Inflation, Deflation, Stagflation: Weather the Coming Storm

Examining the debate over which economic force is most threatening America’s economy and how you can prepare

Fishermen and sailors have to be constantly on the lookout and prepared for changing weather. Smooth sailing can quickly turn into a fight to keep one’s head above water. Likewise, today’s breadwinners must be prepared for abrupt changes in the economy. Good times can quickly turn into recession; high-flying stock markets can crash; and as history clearly indicates, all bubbles eventually pop. Often, fat years are followed by lean years.

As economist James J. Puplava says, “Economic and financial conditions never remain constant. They are as seasonal as the weather. Forecasts change depending on the patterns that emerge.”

Financial meteorologists and prognosticators identify two looming, yet self-induced storm fronts threatening America’s economy—deflation and inflation. However, like climatologists trying to predict the weather, many disagree as to which poses the most immediate danger. Further, some identify a third and even more powerful economic storm brewing.

Although the fallout from these coming storms is predicted to be very different, their origins are similar.

Exploding Debt Levels

Like a downdraft of dense freezing air, virtually all levels of American society have become weighted down and pressured with debt. Personal, corporate, state and federal debt levels are all at or near record highs.

U.S. consumer credit debt hit an all-time high of $2.35 trillion this past August, soaring 80 percent since 2000. Home mortgage debt jumped 98 percent over that time. Similarly, the amount of household and mortgage debt as a percentage of disposable income is at its worst levels in over a quarter of a century. For the past two years, Americans on average spent everything they made and then some. During 2006, people spent 1 percent more than they earned. The only other time in history America’s savings rate was in negative territory for a full year was during the Great Depression.

In corporate America, debt has become so endemic that there are now more companies with “junk” credit ratings than there are with investment grade ratings, says credit rating agency Standard and Poor’s.

State and federal governments are also bursting with debt obligations. For example, New Jersey’s total debt has almost doubled over the past six years, from $15.2 billion to $29.7 billion. California is heavily indebted; New York, Massachusetts and Hawaii are all in the “danger zone” of debt, according to a Citizens Budget Commission report. Kansas’s state debt exploded from $420 million in 1992 to $4 billion in 2005.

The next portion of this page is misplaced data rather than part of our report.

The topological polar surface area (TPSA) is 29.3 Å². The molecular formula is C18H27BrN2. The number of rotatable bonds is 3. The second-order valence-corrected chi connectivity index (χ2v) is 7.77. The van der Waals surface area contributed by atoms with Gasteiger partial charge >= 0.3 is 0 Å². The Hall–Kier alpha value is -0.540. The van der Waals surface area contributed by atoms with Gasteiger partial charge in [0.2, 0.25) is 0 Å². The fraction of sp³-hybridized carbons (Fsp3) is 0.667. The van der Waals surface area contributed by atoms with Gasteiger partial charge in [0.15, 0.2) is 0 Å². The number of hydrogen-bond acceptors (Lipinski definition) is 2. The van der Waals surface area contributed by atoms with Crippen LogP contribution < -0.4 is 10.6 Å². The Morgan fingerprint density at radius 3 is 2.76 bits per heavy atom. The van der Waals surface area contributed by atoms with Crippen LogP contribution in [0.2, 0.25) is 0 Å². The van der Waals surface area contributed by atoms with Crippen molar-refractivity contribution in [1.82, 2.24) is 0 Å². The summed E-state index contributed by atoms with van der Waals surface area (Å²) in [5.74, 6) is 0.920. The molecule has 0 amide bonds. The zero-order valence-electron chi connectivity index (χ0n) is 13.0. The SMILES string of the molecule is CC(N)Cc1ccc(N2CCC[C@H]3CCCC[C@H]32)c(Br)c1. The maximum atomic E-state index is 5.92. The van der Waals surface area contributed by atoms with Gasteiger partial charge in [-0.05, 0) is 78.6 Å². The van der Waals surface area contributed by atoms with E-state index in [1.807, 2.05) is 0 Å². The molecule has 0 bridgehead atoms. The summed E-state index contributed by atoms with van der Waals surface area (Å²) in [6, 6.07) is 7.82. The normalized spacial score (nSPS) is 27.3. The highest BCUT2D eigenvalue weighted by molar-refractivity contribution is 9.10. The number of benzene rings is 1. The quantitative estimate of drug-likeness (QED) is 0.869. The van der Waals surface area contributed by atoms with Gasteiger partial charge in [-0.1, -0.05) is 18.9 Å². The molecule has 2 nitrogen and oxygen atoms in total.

Then there is America’s national debt, which is now a record high over $8.7 trillion. All told, according to the Federal Reserve Bank, Americans owe over $28 trillion in the domestic non-financial sectors—and that doesn’t include future government promises such as Medicare and Social Security—when those numbers are included the total debt soars past $60 trillion.

In contrast, the total value of all the goods and services made in America last year was only $13.2 trillion. The profit made on those goods and services was much, much smaller.

Deflationary Forces

This massive ocean of debt threatens to swamp America. Americans are so indebted that a slowing economy could create a nasty deflationary spiral, or so predicts one school of economic analysts. These analysts say that when the debt bubble explodes, deflation (a reduction in the money supply) will ripple through the economy. For workers, this means less money to spend, whether due to job losses, asset depreciation or other trouble. That is why debt is so dangerous. It doesn’t matter that you lost your job or that your house has no equity left in it—debtors require payment.

A declining housing market is a looming deflationary force. Market psychology has changed, and people are beginning to anticipate lower future prices. The incentive to make a quick purchase has disappeared. “Bids are drying up. Many potential buyers are simply waiting for lower prices. The word is that ‘it pays to wait,’” says economic analyst Richard Russell. Why buy a house today when you can buy it for less next month or maybe much less next year? A 5 percent housing decline would result in at least $1 trillion in lost home equity. That’s definitely a deflationary force—never mind all the lost construction, home supply and financing jobs that would be associated with a housing bust.

Wage pressures are also aggravating deflation. Foreign competition is putting pressure on consumers. Thanks largely to outsourcing, American workers have lost bargaining power at the wage table. In the increasingly globalized economy, corporations have the option to simply move operations to foreign low-cost countries. Consequently, many workers are having problems maintaining their current salaries, let alone bargaining for wage increases. The recent legislated minimum wage increase is proof that at least low-wage earners have little bargaining power. As wages lag and cost of living increases, it gets harder for consumers to make debt payments.

There is coming a time when the consumer will be tapped out, and the debt-fueled consumption binge will end. When it does, consumer confidence will be replaced with fear and eventually panic. This panic will result in increased asset sales and reduced spending as workers attempt to pay off their debts (or save their homes). Evaporating confidence will cause consumers to rethink current and future spending plans. The economy, hit with a lack of demand, will slow, corporate earnings will fall, stock markets will plummet, and layoffs will become prevalent. As more people enter the unemployment line, the deflationary spiral will intensify.

Information on the other economic storms brewing and on how to prepare for them will appear in future articles.